Americans in Cairo Being 'Persecuted,' Hiding in Embassy

Three Americans are hiding in the U.S. Embassy in Cairo fearing that Egyptian authorities are looking to put them under arrest.

The U.S. citizens, one of whom is International Republican Institute Egypt Country Director Sam LaHood, have said they were "afraid of their lives" and have been prevented from flying out of Egypt, a CNN report revealed.

Egyptian security forces are reportedly looking for them after raiding the offices of several non-governmental organizations last month looking at groups that may have received illegal foreign funding and may have been operating without government licenses.

As a response to a protest by the U.S. and other non-governmental organizations, the Egyptian military rulers said they would stop the raids and return seized equipment and documents – however, the State Department revealed last week that a number of US citizens were still on a "no-exit" list.

LaHood, who is also the son of U.S. Transportation Secretary Ray LaHood, had previously said that while he felt physically safe, he feared Egyptian authorities looking into the investigations might arrest or put on trial the Americans, and are not permitting them to leave the nation.

"We are not aware of - that they're in any (physical) danger," said Jay Carney, a White House spokesman at a news briefing on Monday, CNN shared.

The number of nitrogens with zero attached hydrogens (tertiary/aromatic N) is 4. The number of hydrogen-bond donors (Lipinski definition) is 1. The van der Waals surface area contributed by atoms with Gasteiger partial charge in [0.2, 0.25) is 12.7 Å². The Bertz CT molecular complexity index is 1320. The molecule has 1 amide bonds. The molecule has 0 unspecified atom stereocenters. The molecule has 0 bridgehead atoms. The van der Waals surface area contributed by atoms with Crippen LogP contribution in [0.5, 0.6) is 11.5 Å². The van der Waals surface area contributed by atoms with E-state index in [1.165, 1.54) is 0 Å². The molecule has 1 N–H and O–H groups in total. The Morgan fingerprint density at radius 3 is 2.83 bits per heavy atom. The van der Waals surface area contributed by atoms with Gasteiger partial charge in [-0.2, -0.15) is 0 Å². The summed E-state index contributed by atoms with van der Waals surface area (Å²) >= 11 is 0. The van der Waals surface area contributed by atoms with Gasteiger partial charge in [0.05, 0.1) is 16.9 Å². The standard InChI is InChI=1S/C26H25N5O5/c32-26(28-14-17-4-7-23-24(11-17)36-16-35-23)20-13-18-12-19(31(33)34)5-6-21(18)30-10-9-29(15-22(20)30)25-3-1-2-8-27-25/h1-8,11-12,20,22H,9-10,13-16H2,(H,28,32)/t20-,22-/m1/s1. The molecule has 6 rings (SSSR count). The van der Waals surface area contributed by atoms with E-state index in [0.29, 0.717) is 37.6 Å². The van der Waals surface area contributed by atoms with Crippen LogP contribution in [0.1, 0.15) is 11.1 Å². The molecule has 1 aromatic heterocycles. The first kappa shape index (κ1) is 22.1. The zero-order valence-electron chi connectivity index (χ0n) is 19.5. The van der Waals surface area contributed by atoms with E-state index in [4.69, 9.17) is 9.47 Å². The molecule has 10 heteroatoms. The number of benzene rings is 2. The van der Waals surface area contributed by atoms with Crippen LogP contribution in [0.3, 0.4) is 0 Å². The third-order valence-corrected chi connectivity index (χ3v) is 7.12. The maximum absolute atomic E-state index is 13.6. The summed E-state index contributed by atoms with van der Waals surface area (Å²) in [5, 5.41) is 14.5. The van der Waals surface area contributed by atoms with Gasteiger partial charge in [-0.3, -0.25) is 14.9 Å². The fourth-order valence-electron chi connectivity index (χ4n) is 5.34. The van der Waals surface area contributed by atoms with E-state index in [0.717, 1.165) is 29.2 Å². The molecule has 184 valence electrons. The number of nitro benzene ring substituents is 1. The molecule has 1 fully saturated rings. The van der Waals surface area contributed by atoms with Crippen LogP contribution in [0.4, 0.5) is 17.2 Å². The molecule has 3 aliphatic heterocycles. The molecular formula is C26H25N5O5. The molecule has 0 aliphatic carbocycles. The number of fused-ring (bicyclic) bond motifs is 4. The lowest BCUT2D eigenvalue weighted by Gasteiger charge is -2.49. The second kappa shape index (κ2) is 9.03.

"We have - in our discussions with the SCAF, the Supreme Council of the Armed Forces - we've made clear our concerns about this issue and our disappointment that these several citizens are not being allowed to depart Egypt in connection with the government's investigation into (non-governmental organizations)," Carney added.

What makes this a unique situation, according to U.S. officials, is that under the State Department criteria, U.S citizens may take refuge in the Embassy only if they fear for their personal safety, but not as a means to escape the country's jurisdiction.

Another spokeswoman, Victoria Nuland, explained that the Americans were being persecuted, but they did not believe they were in direct physical danger. She also added that the Americans had approached embassy staff seeking refuge, and had been invited to stay by the staff.

She added that it would be difficult for the U.S. government to approve a request for the Americans to continue staying at the embassy and avoid Egyptian law unless they were in "danger of serious harm."

When pressed to answer how much information the State Department has over the condition of the Americans, Nuland repeated that as far as they are aware, the US citizens are not in physical danger.

"We have concerns about the fact that we have not been able to resolve this situation, and that is the message that we are giving the Egyptian Government in strongest terms," she explained.

"The list of charges leveled against them include working without an official permit from the Ministry of Social Solidarity and the Ministry of Foreign Affairs, receiving foreign funds in violation of the law and spending such funds on activities that harmed the country," shared a translation of Monday's Al Shurouk newspaper in Cairo.

"Among those hit by the travel ban ... are 13 Americans and eight Europeans, mostly Serbians," the paper disclosed. It also warned that under no circumstances should Egyptian judicial rulings be swayed by foreign influence.